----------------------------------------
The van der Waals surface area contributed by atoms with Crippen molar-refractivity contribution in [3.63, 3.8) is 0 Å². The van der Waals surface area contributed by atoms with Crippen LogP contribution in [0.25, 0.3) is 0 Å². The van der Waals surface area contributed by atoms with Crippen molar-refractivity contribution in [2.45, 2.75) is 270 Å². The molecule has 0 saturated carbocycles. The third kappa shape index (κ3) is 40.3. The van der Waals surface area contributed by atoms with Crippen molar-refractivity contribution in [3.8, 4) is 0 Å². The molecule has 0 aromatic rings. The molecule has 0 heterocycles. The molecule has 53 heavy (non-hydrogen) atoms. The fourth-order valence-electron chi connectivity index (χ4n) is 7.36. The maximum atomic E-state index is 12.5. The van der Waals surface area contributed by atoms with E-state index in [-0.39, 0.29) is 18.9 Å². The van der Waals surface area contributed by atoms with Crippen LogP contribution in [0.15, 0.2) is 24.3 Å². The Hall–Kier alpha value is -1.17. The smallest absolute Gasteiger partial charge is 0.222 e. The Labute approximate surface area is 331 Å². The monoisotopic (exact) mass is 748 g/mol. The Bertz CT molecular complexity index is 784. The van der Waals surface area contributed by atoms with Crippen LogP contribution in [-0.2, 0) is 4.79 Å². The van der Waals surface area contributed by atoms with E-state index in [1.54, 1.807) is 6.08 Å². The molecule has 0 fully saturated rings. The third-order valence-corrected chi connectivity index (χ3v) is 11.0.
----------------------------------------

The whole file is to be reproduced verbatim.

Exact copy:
The van der Waals surface area contributed by atoms with Crippen molar-refractivity contribution in [3.63, 3.8) is 0 Å². The van der Waals surface area contributed by atoms with Crippen LogP contribution in [0.25, 0.3) is 0 Å². The van der Waals surface area contributed by atoms with Crippen molar-refractivity contribution in [2.45, 2.75) is 270 Å². The molecule has 0 saturated carbocycles. The third kappa shape index (κ3) is 40.3. The van der Waals surface area contributed by atoms with Crippen molar-refractivity contribution in [3.8, 4) is 0 Å². The molecule has 0 aromatic rings. The molecule has 0 heterocycles. The molecule has 53 heavy (non-hydrogen) atoms. The fourth-order valence-electron chi connectivity index (χ4n) is 7.36. The maximum atomic E-state index is 12.5. The van der Waals surface area contributed by atoms with E-state index in [-0.39, 0.29) is 18.9 Å². The van der Waals surface area contributed by atoms with Crippen LogP contribution in [0.15, 0.2) is 24.3 Å². The Hall–Kier alpha value is -1.17. The smallest absolute Gasteiger partial charge is 0.222 e. The Labute approximate surface area is 331 Å². The monoisotopic (exact) mass is 748 g/mol. The Bertz CT molecular complexity index is 784. The van der Waals surface area contributed by atoms with Crippen LogP contribution in [-0.2, 0) is 4.79 Å². The van der Waals surface area contributed by atoms with E-state index in [1.54, 1.807) is 6.08 Å². The molecule has 0 fully saturated rings. The third-order valence-corrected chi connectivity index (χ3v) is 11.0.